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  • What 44 Nations List As The Greatest Dangers In The World

    Iraqi Shi'iteAmid rising conflicts engulfing the Middle East, most of the 44 nations surveyed in a new Pew Research Center study listed the top threat in the world as "religious and ethnic hatred."

    Nations were given the option of selecting between five dangers: nuclear weapons, pollution, AIDS and other diseases, inequality, and religious and ethnic hatred.

    map danger larger

    At 58%, Lebanon had the highest level of concern of any country and identified religious and ethnic hatred as the single greatest danger to the world, correlating to its diverse religious makeup of Shia Muslims, Sunni Muslims, Lebanese Christians, Greek Orthodox, and Jews. Meanwhile, severe battles between Hezbollah and Jabhat al-Nusra have brought war to Lebanon. Egypt, Israel, Palestine, and Tunisia also shared Lebanon's concern. 

    Meanwhile in the West, "the gap between the rich and the poor is increasingly considered the world’s top problem by people living in advanced economies," the Pew Research Center saysAmericans, and generally most European nations listed "inequality" as the world's greatest danger. Spain cited this concern at a rate of 54%, the highest level of concern in this category. 

    Ukraine and Russia both named "nuclear weapons" as their highest threat, along with Japan, Pakistan, and Turkey. It is estimated that Russia — which leads the world in number of nuclear weapons — along with the US, UK, France, China, India, Pakistan, Israel, and North Korea, possess approximately 17,000 nuclear weapons altogether.

    Most African countries claimed "AIDS and other infectious diseases" as their most pressing issue in the world today.

     Here is the full list of all 44 surveyed countries:

    global dangers survey pew research

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  • Al Sharpton Denounces Darren Wilson's 'Excuse' For Shooting Michael Brown


    The Rev. Al Sharpton on Saturday condemned the reported testimony of police officer Darren Wilson, who fatally shot 18-year-old Michael Brown two months ago.

    Speaking at his weekly National Action Network rally in Harlem, Sharpton panned Wilson's claim to be in fear of his life as the "same excuse" as others who fatally shot African-American teens.

    "We were involved in Trayvon Martin. We were supportive of Jordan Davis," Sharpton said, ticking off the recent controversies. "The strange thing is that all of them used the same excuse ... The only gun there was Darren Wilson's! Strange parallels with all of these cases."

    The New York Times reported Friday that Wilson, who has avoided making public statements since the Aug. 9 incident, gave his side of the story in Wilson's death to a grand jury panel investigating him. Among other things, Wilson claimed he and Brown struggled over his gun in his police car, where Brown allegedly pinned him down.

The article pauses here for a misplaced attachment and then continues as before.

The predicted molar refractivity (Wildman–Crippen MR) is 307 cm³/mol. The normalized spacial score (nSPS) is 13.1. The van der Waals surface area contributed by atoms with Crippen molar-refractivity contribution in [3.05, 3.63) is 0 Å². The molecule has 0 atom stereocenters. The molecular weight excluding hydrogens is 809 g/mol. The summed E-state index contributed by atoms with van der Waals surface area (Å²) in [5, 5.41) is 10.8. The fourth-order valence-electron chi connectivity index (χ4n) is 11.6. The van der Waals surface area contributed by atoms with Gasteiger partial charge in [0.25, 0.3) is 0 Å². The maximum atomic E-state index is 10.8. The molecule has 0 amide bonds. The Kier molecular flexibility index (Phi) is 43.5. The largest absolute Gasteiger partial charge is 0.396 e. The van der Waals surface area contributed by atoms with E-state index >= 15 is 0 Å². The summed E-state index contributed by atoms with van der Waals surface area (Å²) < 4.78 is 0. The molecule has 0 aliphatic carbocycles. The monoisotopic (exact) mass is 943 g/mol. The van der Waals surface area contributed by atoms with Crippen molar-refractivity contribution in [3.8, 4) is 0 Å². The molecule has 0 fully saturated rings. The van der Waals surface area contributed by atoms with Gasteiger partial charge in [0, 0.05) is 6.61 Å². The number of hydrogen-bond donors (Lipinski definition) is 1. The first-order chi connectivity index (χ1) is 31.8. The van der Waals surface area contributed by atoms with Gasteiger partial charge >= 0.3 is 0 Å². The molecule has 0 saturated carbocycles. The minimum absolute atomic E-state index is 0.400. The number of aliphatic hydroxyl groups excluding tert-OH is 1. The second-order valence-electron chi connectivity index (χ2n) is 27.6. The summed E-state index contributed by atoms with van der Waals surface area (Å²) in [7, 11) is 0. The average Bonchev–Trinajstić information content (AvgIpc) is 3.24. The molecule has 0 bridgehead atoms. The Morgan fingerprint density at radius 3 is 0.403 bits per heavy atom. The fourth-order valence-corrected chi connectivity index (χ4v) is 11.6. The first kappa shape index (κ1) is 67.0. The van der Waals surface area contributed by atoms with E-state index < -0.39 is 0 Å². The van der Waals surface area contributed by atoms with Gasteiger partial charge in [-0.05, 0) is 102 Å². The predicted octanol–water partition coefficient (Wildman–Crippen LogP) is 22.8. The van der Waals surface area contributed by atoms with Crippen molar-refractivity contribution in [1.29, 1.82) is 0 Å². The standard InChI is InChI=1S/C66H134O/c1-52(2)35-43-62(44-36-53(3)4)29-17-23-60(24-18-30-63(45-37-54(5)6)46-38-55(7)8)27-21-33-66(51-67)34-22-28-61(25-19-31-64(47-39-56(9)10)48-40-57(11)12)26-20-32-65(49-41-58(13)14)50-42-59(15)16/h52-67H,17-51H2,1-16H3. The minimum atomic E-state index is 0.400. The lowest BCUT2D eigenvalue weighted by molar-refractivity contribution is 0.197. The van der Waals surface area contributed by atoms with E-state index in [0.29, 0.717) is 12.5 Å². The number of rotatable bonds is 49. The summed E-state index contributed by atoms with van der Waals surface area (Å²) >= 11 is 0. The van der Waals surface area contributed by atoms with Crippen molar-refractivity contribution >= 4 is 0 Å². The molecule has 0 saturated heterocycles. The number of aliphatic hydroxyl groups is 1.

But Sharpton, who has been closely allied with Brown's parents and eulogized their son at his funeral, said he found holes in this explanation.

    "First of all, if you stopped him — Michael Brown and his friend — walking down the street, what led to the scuffle? ... Secondly, how does he and you get in your car? You trying to do what by yourself?" Sharpton asked. "Now, if I go with you with your story all the way to that  that Michael Brown was shot, gets up off you in the car — why are you trying to tell me that a man ... ran back at you when he knew you had the gun and you already shot him?"

    Brown's death touched off weeks of racially charged protests that gripped the relatively small city of Ferguson, Missouri, and drew nationwide headlines. The controversy quickly escalated after an aggressive police crackdown on the demonstrations.

    Sharpton also announced Saturday that he was returning to Ferguson on Oct. 31 for a four-day demonstration for justice.

    SEE ALSO: We Finally Know Darren Wilson's Side Of The Story In The Shooting Death Of Michael Brown

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  • GINSBURG: Texas Voter Law Is An Intentionally Racist Poll Tax

    Ruth Bader Ginsburg

    The liberal Supreme Court Justice Ruth Bader Ginsburg issued a blistering dissent Saturday after the high court ruled that Texas can use a controversial voter ID law this coming election.

    The Texas legislature passed the law requiring voter ID at the polls fully knowing it would have a disproportionate impact on black and Hispanic voters, Ginsburg wrote in her dissent. More from her dissent:

    "The greatest threat to public confidence in elections in this case is the prospect of enforcing a purposefully discriminatory law," she wrote, "one that likely imposes an unconstitutional poll tax and risks denying the right to vote to hundreds of thousands of eligible voters."

    The Texas legislature knew the law could potentially stop 600,000 people from voting but rejected a number of amendments that would have reduced the impact on minorities — including an amendment that would have allowed additional forms of ID, Ginsburg wrote. 

    Voter ID laws have largely been backed by conservatives, who argue that they prevent fraud. Opponents of these laws point out that mass voter fraud is not a real phenomenon in the US. In fact, opponents say, voter ID laws are a thinly disguised attempt to keep lower-income blacks and Hispanics (who were less likely to have IDs) away from the polls since they'll likely vote for Democrats.


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  • A Fight About How To Whiten Your Teeth Went All The Way To The Supreme Court

    teeth whiten"A smile is a curve that sets everything straight," said Phyllis Diller, a comedian. But a dazzling one can set you back a lot of money, and dentists in North Carolina want to keep it that way. Just over a decade ago the North Carolina Board of Dental Examiners (NCBDE) noticed that many people were getting their teeth whitened at spas or kiosks in shopping malls.